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“Bite-Size Bits of Local, National, and Global History”
“Bite-Size Bits of Local, National, and Global History”
Austin in Travis County, Texas — The American South (West South Central)
 

Goodman Building

 
 
Goodman Building Marker image. Click for full size.
By Keith Peterson, November 18, 2007
1. Goodman Building Marker
Inscription. Probably constructed in the early 1890s, this commercial building is noted for its decorative brickwork and iron railing. Built for grocer Joseph Goodman, the main floor served as his store until 1924. The upper floor was used from 1892 until about 1896 for Jacob Bicklerís German and English Academy, an elite preparatory school. From its significant location near the State Capitol, the Goodman Building stands as a reminder of Austinís early commercial history.
 
Erected 1969 by the Texas Historical Commission. (Marker Number 6438.)
 
Location. 30° 16.535′ N, 97° 44.533′ W. Marker is in Austin, Texas, in Travis County. Touch for map. Marker is at or near this postal address: 1300 Colorado St, Austin TX 78701, United States of America.
 
Other nearby markers. At least 8 other markers are within walking distance of this marker. First United Methodist Church of Austin (about 300 feet away, measured in a direct line); Wahrenberger House (about 400 feet away); Price Daniel (about 400 feet away); Swedish Central Methodist Church (about 400 feet away); Terry Rangers Monument (about 600 feet away); State Bar of Texas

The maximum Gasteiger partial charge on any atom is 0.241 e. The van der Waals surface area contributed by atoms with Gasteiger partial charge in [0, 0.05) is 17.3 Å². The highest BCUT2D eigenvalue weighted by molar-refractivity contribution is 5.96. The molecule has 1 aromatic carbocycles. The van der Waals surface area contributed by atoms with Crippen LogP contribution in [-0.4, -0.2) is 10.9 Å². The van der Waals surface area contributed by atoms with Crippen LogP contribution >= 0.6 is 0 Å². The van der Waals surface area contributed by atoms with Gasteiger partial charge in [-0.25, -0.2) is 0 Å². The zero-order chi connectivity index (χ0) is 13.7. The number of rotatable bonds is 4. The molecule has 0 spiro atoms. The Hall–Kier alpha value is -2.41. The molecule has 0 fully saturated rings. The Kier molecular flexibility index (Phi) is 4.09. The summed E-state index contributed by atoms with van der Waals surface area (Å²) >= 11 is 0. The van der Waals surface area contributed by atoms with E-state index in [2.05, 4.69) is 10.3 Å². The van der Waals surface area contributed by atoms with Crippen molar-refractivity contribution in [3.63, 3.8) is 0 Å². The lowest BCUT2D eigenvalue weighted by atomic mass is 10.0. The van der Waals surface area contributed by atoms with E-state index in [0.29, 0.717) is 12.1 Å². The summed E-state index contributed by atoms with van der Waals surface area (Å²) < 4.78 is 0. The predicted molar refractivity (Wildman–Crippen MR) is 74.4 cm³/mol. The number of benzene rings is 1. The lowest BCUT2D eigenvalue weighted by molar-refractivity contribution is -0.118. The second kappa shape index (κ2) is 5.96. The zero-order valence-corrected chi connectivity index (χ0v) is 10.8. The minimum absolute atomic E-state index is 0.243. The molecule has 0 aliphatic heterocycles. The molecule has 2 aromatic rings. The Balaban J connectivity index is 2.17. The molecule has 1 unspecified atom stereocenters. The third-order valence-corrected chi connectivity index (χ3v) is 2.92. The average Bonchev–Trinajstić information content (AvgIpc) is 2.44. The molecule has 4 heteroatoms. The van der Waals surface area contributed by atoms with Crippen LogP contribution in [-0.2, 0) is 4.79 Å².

Goodman Building image. Click for full size.
By Keith Peterson, November 18, 2007
2. Goodman Building
(about 600 feet away); Central Christian Church (about 700 feet away); Terryís Texas Rangers Monument (about 800 feet away). Touch for a list and map of all markers in Austin.
 
Categories. EducationNotable Buildings
 
 
Credits. This page was last revised on June 16, 2016. This page originally submitted on December 21, 2009, by Keith Peterson of Cedar Park, Texas. This page has been viewed 603 times since then and 23 times this year. Photos:   1, 2. submitted on December 21, 2009, by Keith Peterson of Cedar Park, Texas. • Bill Pfingsten was the editor who published this page.
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